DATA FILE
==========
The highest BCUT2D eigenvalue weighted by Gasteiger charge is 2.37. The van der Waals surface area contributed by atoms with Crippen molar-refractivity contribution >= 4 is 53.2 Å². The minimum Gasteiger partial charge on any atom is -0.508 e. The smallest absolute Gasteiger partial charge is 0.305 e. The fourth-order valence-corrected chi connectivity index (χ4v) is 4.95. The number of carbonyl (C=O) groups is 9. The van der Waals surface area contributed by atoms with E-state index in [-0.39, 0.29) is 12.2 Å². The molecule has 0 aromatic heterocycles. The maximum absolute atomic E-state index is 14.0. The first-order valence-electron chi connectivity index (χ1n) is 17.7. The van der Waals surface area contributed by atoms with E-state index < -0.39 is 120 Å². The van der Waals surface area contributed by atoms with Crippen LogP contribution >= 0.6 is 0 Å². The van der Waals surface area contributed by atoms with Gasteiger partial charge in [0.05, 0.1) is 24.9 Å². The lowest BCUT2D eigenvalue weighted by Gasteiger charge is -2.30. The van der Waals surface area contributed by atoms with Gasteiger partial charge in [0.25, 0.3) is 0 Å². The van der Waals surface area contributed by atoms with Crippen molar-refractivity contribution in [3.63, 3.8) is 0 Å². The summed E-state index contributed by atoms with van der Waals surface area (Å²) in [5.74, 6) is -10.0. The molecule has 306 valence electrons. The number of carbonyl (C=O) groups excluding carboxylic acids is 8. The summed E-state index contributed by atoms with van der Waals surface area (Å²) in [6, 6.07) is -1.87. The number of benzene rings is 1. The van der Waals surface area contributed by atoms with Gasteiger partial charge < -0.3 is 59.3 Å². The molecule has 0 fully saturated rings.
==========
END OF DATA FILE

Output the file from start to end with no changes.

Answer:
The highest BCUT2D eigenvalue weighted by Gasteiger charge is 2.37. The van der Waals surface area contributed by atoms with Crippen molar-refractivity contribution >= 4 is 53.2 Å². The minimum Gasteiger partial charge on any atom is -0.508 e. The smallest absolute Gasteiger partial charge is 0.305 e. The fourth-order valence-corrected chi connectivity index (χ4v) is 4.95. The number of carbonyl (C=O) groups is 9. The van der Waals surface area contributed by atoms with E-state index in [-0.39, 0.29) is 12.2 Å². The molecule has 0 aromatic heterocycles. The maximum absolute atomic E-state index is 14.0. The first-order valence-electron chi connectivity index (χ1n) is 17.7. The van der Waals surface area contributed by atoms with E-state index < -0.39 is 120 Å². The van der Waals surface area contributed by atoms with Crippen LogP contribution >= 0.6 is 0 Å². The van der Waals surface area contributed by atoms with Gasteiger partial charge in [0.05, 0.1) is 24.9 Å². The lowest BCUT2D eigenvalue weighted by Gasteiger charge is -2.30. The van der Waals surface area contributed by atoms with Gasteiger partial charge in [0.25, 0.3) is 0 Å². The van der Waals surface area contributed by atoms with Crippen molar-refractivity contribution in [3.63, 3.8) is 0 Å². The summed E-state index contributed by atoms with van der Waals surface area (Å²) in [5.74, 6) is -10.0. The molecule has 306 valence electrons. The number of carbonyl (C=O) groups excluding carboxylic acids is 8. The summed E-state index contributed by atoms with van der Waals surface area (Å²) in [6, 6.07) is -1.87. The number of benzene rings is 1. The van der Waals surface area contributed by atoms with Gasteiger partial charge < -0.3 is 59.3 Å². The molecule has 0 fully saturated rings.